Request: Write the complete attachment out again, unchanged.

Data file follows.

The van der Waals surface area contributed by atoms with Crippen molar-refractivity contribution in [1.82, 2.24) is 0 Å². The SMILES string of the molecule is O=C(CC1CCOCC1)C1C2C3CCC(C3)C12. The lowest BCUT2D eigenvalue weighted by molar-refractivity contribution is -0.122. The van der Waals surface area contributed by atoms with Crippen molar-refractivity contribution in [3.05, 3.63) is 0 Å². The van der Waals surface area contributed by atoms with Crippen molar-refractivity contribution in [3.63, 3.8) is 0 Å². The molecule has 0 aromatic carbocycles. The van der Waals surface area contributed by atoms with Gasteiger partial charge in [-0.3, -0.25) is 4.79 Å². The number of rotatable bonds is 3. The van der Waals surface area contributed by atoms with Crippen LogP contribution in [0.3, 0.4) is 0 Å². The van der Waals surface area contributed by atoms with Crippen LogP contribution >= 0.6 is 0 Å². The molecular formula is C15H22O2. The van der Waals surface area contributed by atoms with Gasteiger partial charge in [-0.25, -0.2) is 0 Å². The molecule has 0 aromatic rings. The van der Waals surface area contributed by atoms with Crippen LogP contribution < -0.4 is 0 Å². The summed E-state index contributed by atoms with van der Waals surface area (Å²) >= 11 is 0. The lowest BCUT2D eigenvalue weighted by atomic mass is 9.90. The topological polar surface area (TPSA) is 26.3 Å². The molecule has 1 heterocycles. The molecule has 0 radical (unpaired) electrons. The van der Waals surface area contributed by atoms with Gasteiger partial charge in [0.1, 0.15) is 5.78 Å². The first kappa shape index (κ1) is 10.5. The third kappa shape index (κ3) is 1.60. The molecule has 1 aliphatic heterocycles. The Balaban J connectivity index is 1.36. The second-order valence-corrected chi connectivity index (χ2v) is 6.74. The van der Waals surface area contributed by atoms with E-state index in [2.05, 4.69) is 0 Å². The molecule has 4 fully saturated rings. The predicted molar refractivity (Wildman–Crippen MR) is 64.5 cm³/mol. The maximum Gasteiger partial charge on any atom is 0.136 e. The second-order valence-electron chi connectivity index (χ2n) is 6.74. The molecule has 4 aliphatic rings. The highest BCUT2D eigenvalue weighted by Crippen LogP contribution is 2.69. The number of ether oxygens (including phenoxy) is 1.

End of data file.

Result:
The van der Waals surface area contributed by atoms with Crippen molar-refractivity contribution in [1.82, 2.24) is 0 Å². The SMILES string of the molecule is O=C(CC1CCOCC1)C1C2C3CCC(C3)C12. The lowest BCUT2D eigenvalue weighted by molar-refractivity contribution is -0.122. The van der Waals surface area contributed by atoms with Crippen molar-refractivity contribution in [3.05, 3.63) is 0 Å². The van der Waals surface area contributed by atoms with Crippen molar-refractivity contribution in [3.63, 3.8) is 0 Å². The molecule has 0 aromatic carbocycles. The van der Waals surface area contributed by atoms with Gasteiger partial charge in [-0.3, -0.25) is 4.79 Å². The number of rotatable bonds is 3. The van der Waals surface area contributed by atoms with Crippen LogP contribution in [0.3, 0.4) is 0 Å². The van der Waals surface area contributed by atoms with Crippen LogP contribution >= 0.6 is 0 Å². The molecular formula is C15H22O2. The van der Waals surface area contributed by atoms with Gasteiger partial charge in [-0.25, -0.2) is 0 Å². The molecule has 0 aromatic rings. The van der Waals surface area contributed by atoms with Crippen LogP contribution < -0.4 is 0 Å². The summed E-state index contributed by atoms with van der Waals surface area (Å²) >= 11 is 0. The lowest BCUT2D eigenvalue weighted by atomic mass is 9.90. The topological polar surface area (TPSA) is 26.3 Å². The molecule has 1 heterocycles. The molecule has 0 radical (unpaired) electrons. The van der Waals surface area contributed by atoms with Gasteiger partial charge in [0.1, 0.15) is 5.78 Å². The first kappa shape index (κ1) is 10.5. The third kappa shape index (κ3) is 1.60. The molecule has 1 aliphatic heterocycles. The Balaban J connectivity index is 1.36. The second-order valence-corrected chi connectivity index (χ2v) is 6.74. The van der Waals surface area contributed by atoms with E-state index in [2.05, 4.69) is 0 Å². The molecule has 4 fully saturated rings. The predicted molar refractivity (Wildman–Crippen MR) is 64.5 cm³/mol. The maximum Gasteiger partial charge on any atom is 0.136 e. The second-order valence-electron chi connectivity index (χ2n) is 6.74. The molecule has 4 aliphatic rings. The highest BCUT2D eigenvalue weighted by Crippen LogP contribution is 2.69. The number of ether oxygens (including phenoxy) is 1.